It is another object of this invention to provide means for measuring mass flow rate which automatically compensates for variations in density of the fluid whose flow rate is being measured.

Patented Dec. 4, 1956 Other objects of invention will become apparent from the following description taken in connection with the accompanying drawings, in which:

Fig. 1 is a block diagram of the invention;

Fig. 2 is a schematic of a second embodiment of the invention;

And Fig. 3 is a sectional view taken at 3--3 in Fig. 2.

Referring to Fig. 1, it is desired to measure a mass flow rate of fluid flowing in conduit 1, and to this end a volumetric flowmeter 2 having an output in the form of an electrical signal is employed. Also situated in conduit 1 is an orifice 3 across which a difl'erential pressure AP exists. The conduit on either side of the orifice is connected by conduits 4 and 5 to a differential pressure transducer 6 having an output in the form of an electrical signal. If the outputs of transducer 6 and flowmeter 2 are both D.-C. electrical signals or both A.-C. electrical signals of suflicient strength, one may be divided by the other directly. In Fig. 1 the electrical outputs from volumetric flowmeter 2 and differential pressure transducer 6 are connected to amplifier-converters 7 and 8, respectively, so that the outputs of these amplifier-converters are signals proportional in magnitude to the volumetric flow rate measured by the volumetric flowmeter and the pressure drop measured by the differential pressure transducer. These signals may be D.-C. or'A.-C. signals.

The output of amplifier-converter 7 is connected across the fixed terminals of potentiometer 9, while the output of amplifier-converter 8 is connected in series between amplifier 10 and slider 11 of potentiometer 9. One fixed terminal of potentiometer is also connected to the input of amplifier 10, while the output of amplifier 10 is connected to drive motor 12 which is mechanically connected as shown to drive slider 11. Drive motor 12 also drives indicator-recorder 13 which indicates the mechanical displacement of the drive motor and slider 11.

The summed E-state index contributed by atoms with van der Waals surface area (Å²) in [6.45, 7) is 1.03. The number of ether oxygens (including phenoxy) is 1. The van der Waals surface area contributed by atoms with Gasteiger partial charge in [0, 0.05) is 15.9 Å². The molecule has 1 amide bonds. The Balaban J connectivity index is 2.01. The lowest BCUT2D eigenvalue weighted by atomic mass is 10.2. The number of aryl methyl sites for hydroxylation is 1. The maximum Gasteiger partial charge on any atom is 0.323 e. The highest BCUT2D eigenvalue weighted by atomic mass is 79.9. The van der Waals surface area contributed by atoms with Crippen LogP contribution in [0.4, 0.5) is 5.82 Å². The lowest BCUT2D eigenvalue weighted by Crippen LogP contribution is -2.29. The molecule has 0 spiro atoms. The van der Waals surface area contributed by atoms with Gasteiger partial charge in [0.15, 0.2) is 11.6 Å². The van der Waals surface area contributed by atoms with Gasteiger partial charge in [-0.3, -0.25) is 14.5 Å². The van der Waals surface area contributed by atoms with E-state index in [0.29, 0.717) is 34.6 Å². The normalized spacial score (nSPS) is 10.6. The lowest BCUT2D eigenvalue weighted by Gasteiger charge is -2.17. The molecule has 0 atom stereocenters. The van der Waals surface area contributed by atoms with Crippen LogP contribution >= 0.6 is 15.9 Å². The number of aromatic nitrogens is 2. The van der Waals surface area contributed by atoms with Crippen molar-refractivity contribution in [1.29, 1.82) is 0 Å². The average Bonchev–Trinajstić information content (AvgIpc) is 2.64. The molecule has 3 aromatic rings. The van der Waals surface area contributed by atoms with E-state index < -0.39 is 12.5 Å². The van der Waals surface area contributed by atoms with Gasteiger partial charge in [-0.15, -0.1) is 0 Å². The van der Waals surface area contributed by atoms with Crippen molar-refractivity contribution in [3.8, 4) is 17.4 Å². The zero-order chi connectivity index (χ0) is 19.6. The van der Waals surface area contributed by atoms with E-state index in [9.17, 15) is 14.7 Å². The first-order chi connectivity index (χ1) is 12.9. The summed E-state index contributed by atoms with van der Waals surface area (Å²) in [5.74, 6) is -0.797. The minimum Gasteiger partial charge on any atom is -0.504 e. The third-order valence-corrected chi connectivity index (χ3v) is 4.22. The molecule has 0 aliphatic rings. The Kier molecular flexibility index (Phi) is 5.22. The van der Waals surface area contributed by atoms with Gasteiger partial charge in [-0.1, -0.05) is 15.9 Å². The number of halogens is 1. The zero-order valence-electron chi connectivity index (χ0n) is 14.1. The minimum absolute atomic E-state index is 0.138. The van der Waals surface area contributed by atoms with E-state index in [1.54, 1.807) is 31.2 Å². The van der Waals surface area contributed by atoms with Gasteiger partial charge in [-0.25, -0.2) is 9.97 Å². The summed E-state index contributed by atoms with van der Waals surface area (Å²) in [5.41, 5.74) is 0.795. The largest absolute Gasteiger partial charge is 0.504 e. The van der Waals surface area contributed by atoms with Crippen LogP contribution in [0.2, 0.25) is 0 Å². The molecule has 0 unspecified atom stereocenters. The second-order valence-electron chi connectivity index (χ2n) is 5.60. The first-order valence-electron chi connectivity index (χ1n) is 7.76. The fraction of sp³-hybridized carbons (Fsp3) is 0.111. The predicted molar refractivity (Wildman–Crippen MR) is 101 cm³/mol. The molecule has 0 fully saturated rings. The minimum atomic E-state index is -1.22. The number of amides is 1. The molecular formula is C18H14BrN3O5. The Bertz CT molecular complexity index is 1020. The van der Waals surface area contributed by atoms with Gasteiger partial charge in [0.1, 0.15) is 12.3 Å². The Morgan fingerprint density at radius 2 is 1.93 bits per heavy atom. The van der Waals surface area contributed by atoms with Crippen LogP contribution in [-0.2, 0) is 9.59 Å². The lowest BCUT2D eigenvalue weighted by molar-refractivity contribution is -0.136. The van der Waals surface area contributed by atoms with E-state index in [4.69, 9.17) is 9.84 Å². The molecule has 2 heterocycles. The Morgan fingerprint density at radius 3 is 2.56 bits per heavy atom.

The manner in which density of the fluid whose mass flow is measured is eliminated from the computation of mass flow rate is shown by the following derivation:

The fluid flow equation for orifices, flow nozzles and venturis is:

where K1=meter constant AP: diiferential pressure across the meter The flow equation for a volumetric flowmeter, such as a turbine type is:

K2=meter constant f=measured variable, such as speed of turbine in cycles/sec. or voltage Also for a volumetric flowmeter where D vi ing both use y W and Thus, it is seen that the mass fiow rate is computed by multiplying a constant determined by the character istics of :the apparatus :by a -.quotient of the ditterential pressure across an .orifice such as orifice 3 or across a ven uri o1 flow nozzle :by the flow rate as measured by a turbine or propeller type fiowmeter.

In operation, this computation is performed by the self-balancing potentiometer arrangement represented by amplifier 1!}, .drive motor 12, potentiometer 9 and slider 11. The .output of amplifier-converter 8 is an electrical signal proportional to the differential pressure across differential pressure transducer 6. The output of amplifier-converter 7 is a signal proportional to the output of fiowmeter 2. The position of slider 11 of potentiometer 9 when drive motor 12. is at rest is proportional to the voltage output of amplifier-converter 8 divided by the output of amplifier converter 7. But since the output of amplifier-converter S is proportional to AP, and since the output of amplifier-converter 7 is proportional to f, the displacement of slider 11 is proportional to mass flow rate in accordance with Equation 5 K2 f W f Indicator-recorder 13 may be calibrated to read mass flow rate directly, since its displacement is proportional to the angular displacement of drive motor 12 and, in turn, to the linear displacement of slider 11. Thus, it is seen that although fiowmeter 2 measures volume flow and transducer 6 measures differential pressure, indicator-recorder 13 indicates not volumetric flow rate, but mass flow rate.